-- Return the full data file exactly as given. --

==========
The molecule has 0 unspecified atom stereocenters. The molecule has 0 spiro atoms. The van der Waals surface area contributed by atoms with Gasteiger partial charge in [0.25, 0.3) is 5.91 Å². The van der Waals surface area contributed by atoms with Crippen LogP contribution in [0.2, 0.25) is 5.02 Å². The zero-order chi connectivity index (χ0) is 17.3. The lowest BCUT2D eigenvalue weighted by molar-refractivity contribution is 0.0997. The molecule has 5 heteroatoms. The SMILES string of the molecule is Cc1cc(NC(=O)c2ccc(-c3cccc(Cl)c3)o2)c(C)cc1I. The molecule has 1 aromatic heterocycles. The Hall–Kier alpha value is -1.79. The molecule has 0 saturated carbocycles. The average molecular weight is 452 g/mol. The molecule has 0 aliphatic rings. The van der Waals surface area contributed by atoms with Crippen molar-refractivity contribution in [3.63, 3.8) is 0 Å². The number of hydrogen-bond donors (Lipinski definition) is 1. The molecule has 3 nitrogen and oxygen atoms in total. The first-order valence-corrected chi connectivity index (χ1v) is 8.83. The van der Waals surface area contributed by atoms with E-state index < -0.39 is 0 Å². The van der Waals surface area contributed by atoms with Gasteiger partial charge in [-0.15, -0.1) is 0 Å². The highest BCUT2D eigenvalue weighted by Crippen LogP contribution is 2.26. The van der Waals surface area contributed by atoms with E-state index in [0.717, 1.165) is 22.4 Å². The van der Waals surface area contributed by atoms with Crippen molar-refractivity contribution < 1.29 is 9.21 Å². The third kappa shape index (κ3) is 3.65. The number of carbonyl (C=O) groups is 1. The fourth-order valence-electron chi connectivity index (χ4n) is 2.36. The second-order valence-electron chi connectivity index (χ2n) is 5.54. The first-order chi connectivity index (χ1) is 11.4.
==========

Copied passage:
The molecule has 0 unspecified atom stereocenters. The molecule has 0 spiro atoms. The van der Waals surface area contributed by atoms with Gasteiger partial charge in [0.25, 0.3) is 5.91 Å². The van der Waals surface area contributed by atoms with Crippen LogP contribution in [0.2, 0.25) is 5.02 Å². The zero-order chi connectivity index (χ0) is 17.3. The lowest BCUT2D eigenvalue weighted by molar-refractivity contribution is 0.0997. The molecule has 5 heteroatoms. The SMILES string of the molecule is Cc1cc(NC(=O)c2ccc(-c3cccc(Cl)c3)o2)c(C)cc1I. The molecule has 1 aromatic heterocycles. The Hall–Kier alpha value is -1.79. The molecule has 0 saturated carbocycles. The average molecular weight is 452 g/mol. The molecule has 0 aliphatic rings. The van der Waals surface area contributed by atoms with Crippen molar-refractivity contribution in [3.63, 3.8) is 0 Å². The number of hydrogen-bond donors (Lipinski definition) is 1. The molecule has 3 nitrogen and oxygen atoms in total. The first-order valence-corrected chi connectivity index (χ1v) is 8.83. The van der Waals surface area contributed by atoms with E-state index < -0.39 is 0 Å². The van der Waals surface area contributed by atoms with Gasteiger partial charge in [-0.15, -0.1) is 0 Å². The highest BCUT2D eigenvalue weighted by Crippen LogP contribution is 2.26. The van der Waals surface area contributed by atoms with E-state index in [0.717, 1.165) is 22.4 Å². The van der Waals surface area contributed by atoms with Crippen molar-refractivity contribution < 1.29 is 9.21 Å². The third kappa shape index (κ3) is 3.65. The number of carbonyl (C=O) groups is 1. The fourth-order valence-electron chi connectivity index (χ4n) is 2.36. The second-order valence-electron chi connectivity index (χ2n) is 5.54. The first-order chi connectivity index (χ1) is 11.4.